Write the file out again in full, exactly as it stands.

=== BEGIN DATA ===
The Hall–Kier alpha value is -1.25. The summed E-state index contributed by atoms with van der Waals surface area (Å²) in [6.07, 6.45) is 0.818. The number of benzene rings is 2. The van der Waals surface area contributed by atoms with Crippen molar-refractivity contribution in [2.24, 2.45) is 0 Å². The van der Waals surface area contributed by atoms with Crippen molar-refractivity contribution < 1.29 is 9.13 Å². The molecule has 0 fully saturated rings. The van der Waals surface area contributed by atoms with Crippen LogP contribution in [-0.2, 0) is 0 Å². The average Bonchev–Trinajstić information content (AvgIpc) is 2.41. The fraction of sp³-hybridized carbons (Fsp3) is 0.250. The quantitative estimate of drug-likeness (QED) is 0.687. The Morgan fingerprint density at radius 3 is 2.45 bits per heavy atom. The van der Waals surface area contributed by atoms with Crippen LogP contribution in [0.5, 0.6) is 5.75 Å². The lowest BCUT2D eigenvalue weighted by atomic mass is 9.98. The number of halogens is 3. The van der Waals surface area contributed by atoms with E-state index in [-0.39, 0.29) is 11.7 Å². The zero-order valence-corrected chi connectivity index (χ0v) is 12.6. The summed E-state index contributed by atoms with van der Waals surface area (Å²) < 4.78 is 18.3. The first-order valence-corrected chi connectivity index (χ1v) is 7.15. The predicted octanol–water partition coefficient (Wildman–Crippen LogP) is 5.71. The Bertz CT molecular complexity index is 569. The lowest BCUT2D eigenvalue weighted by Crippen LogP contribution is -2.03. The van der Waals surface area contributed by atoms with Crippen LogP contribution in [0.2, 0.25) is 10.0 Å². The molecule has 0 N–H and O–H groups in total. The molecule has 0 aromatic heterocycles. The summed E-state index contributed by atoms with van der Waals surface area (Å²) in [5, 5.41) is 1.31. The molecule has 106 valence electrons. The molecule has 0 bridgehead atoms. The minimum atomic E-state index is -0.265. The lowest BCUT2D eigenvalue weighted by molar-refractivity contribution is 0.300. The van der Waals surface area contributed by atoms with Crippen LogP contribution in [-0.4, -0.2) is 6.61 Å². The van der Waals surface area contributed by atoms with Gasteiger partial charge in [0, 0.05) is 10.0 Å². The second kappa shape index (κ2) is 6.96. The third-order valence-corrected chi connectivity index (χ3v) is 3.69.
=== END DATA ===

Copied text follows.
The Hall–Kier alpha value is -1.25. The summed E-state index contributed by atoms with van der Waals surface area (Å²) in [6.07, 6.45) is 0.818. The number of benzene rings is 2. The van der Waals surface area contributed by atoms with Crippen molar-refractivity contribution in [2.24, 2.45) is 0 Å². The van der Waals surface area contributed by atoms with Crippen molar-refractivity contribution < 1.29 is 9.13 Å². The molecule has 0 fully saturated rings. The van der Waals surface area contributed by atoms with Crippen LogP contribution in [-0.2, 0) is 0 Å². The average Bonchev–Trinajstić information content (AvgIpc) is 2.41. The fraction of sp³-hybridized carbons (Fsp3) is 0.250. The quantitative estimate of drug-likeness (QED) is 0.687. The Morgan fingerprint density at radius 3 is 2.45 bits per heavy atom. The van der Waals surface area contributed by atoms with Crippen LogP contribution in [0.5, 0.6) is 5.75 Å². The lowest BCUT2D eigenvalue weighted by atomic mass is 9.98. The number of halogens is 3. The van der Waals surface area contributed by atoms with E-state index in [-0.39, 0.29) is 11.7 Å². The zero-order valence-corrected chi connectivity index (χ0v) is 12.6. The summed E-state index contributed by atoms with van der Waals surface area (Å²) < 4.78 is 18.3. The first-order valence-corrected chi connectivity index (χ1v) is 7.15. The predicted octanol–water partition coefficient (Wildman–Crippen LogP) is 5.71. The Bertz CT molecular complexity index is 569. The lowest BCUT2D eigenvalue weighted by Crippen LogP contribution is -2.03. The van der Waals surface area contributed by atoms with Crippen LogP contribution in [0.2, 0.25) is 10.0 Å². The molecule has 0 N–H and O–H groups in total. The molecule has 0 aromatic heterocycles. The summed E-state index contributed by atoms with van der Waals surface area (Å²) in [5, 5.41) is 1.31. The molecule has 106 valence electrons. The molecule has 0 bridgehead atoms. The minimum atomic E-state index is -0.265. The lowest BCUT2D eigenvalue weighted by molar-refractivity contribution is 0.300. The van der Waals surface area contributed by atoms with Crippen LogP contribution in [-0.4, -0.2) is 6.61 Å². The van der Waals surface area contributed by atoms with Gasteiger partial charge in [0, 0.05) is 10.0 Å². The second kappa shape index (κ2) is 6.96. The third-order valence-corrected chi connectivity index (χ3v) is 3.69.